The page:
HOME |  CULT MOVIES | COMPETITIONS | ADVERTISE |  CONTACT US |  ABOUT US
 
 
 
Newest Reviews
Raya and the Last Dragon
Letter from Paris
Behind the Mask
Lucky
Matrix, The
Undergods
Betrayed
Fried Barry
Once Upon a River
Cowboys
Atlantis
We Still Say Grace
Enfant Terrible
Nomadland
Playboy of the Western World, The
Bike Thief, The
Threshold
Virtuoso, The
Here are the Young Men
Beast Beast
Labyrinth of Cinema
Justice Society: World War II
Artist's Wife, The
Truman & Tennessee: An Intimate Conversation
Pusher III
Palm Springs
Devil Commands, The
Oak Room, The
Pusher II
Forget Everything and Run
Secrets & Lies
Red Moon Tide
Man with Nine Lives, The
Pusher
Pot Carriers, The
Black Bear
Don't Cry, Pretty Girls!
Portal
Me You Madness
Reckoning, The
   
 
Newest Articles
Let Us Play: Play for Today Volume 2 on Blu-ray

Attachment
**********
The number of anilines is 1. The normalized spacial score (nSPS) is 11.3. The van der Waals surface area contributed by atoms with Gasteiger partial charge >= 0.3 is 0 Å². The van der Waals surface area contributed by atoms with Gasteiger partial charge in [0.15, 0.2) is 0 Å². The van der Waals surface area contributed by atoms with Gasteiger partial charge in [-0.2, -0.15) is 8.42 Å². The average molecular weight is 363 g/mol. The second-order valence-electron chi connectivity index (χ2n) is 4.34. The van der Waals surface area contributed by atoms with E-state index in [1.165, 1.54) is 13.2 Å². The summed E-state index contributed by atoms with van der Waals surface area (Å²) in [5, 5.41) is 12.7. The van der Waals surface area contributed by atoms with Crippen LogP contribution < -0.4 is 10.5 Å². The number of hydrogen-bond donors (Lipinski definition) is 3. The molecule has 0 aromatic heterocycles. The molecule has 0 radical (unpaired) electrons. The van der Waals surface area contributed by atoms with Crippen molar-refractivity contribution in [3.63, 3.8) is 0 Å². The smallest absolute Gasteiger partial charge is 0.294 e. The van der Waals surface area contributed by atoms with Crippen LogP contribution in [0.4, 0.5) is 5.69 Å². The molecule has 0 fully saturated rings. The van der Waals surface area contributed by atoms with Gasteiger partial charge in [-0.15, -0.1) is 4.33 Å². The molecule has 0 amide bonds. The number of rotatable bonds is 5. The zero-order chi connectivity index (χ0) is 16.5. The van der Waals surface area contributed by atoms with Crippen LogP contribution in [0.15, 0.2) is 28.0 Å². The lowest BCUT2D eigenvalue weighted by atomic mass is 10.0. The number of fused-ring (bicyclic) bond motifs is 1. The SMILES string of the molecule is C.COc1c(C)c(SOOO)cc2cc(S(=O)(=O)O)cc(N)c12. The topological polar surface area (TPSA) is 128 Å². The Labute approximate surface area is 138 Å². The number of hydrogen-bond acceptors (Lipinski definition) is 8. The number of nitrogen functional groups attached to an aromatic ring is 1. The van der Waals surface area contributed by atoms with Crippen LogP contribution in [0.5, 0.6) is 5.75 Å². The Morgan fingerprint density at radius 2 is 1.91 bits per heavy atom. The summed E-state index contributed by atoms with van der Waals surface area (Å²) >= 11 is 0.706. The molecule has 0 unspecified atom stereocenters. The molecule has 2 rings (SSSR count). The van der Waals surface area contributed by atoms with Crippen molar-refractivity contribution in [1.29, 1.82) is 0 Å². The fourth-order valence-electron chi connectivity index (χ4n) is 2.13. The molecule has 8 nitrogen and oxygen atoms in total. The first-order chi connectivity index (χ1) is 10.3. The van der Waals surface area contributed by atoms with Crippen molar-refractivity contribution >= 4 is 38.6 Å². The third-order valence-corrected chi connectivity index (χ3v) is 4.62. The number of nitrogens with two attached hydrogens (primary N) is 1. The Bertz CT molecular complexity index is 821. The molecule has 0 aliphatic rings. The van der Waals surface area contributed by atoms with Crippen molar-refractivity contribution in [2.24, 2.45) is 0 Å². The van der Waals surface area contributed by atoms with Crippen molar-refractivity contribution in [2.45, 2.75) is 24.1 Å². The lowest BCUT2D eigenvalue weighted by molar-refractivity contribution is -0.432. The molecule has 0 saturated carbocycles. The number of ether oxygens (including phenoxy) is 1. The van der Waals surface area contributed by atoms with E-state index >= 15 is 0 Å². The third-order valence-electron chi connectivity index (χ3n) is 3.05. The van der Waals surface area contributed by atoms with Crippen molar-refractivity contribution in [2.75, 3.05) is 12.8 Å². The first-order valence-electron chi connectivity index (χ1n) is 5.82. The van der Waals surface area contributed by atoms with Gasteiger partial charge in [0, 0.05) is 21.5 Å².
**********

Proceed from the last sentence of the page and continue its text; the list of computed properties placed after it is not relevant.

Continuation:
Before The Matrix, There was Johnny Mnemonic: on Digital
More Than Mad Science: Karloff at Columbia on Blu-ray
Indian Summer: The Darjeeling Limited on Blu-ray
3 from 1950s Hollyweird: Dr. T, Mankind and Plan 9
Meiko Kaji's Girl Gangs: Stray Cat Rock on Arrow
Having a Wild Weekend: Catch Us If You Can on Blu-ray
The Drifters: Star Lucie Bourdeu Interview
Meiko Kaji Behind Bars: Female Prisoner Scorpion on Arrow
The Horror of the Soviets: Viy on Blu-ray
Network Double Bills: Tarka the Otter and The Belstone Fox
Network Double Bills: All Night Long and Ballad in Blue
Chew Him Up and Spit Him Out: Romeo is Bleeding on Blu-ray
British Body Snatchers: They Came from Beyond Space on Blu-ray
Bzzzt: Pulse on Blu-ray
The Tombs Will Be Their Cities: Demons and Demons 2 on Arrow
Somebody Killed Her Husband: Charade on Blu-ray
Network Double Bills: Maroc 7 and Invasion
Network Double Bills: The Best of Benny Hill and The Likely Lads
Network Double Bills: Some Girls Do and Deadlier Than the Male
Absolutely Bananas: Link on Blu-ray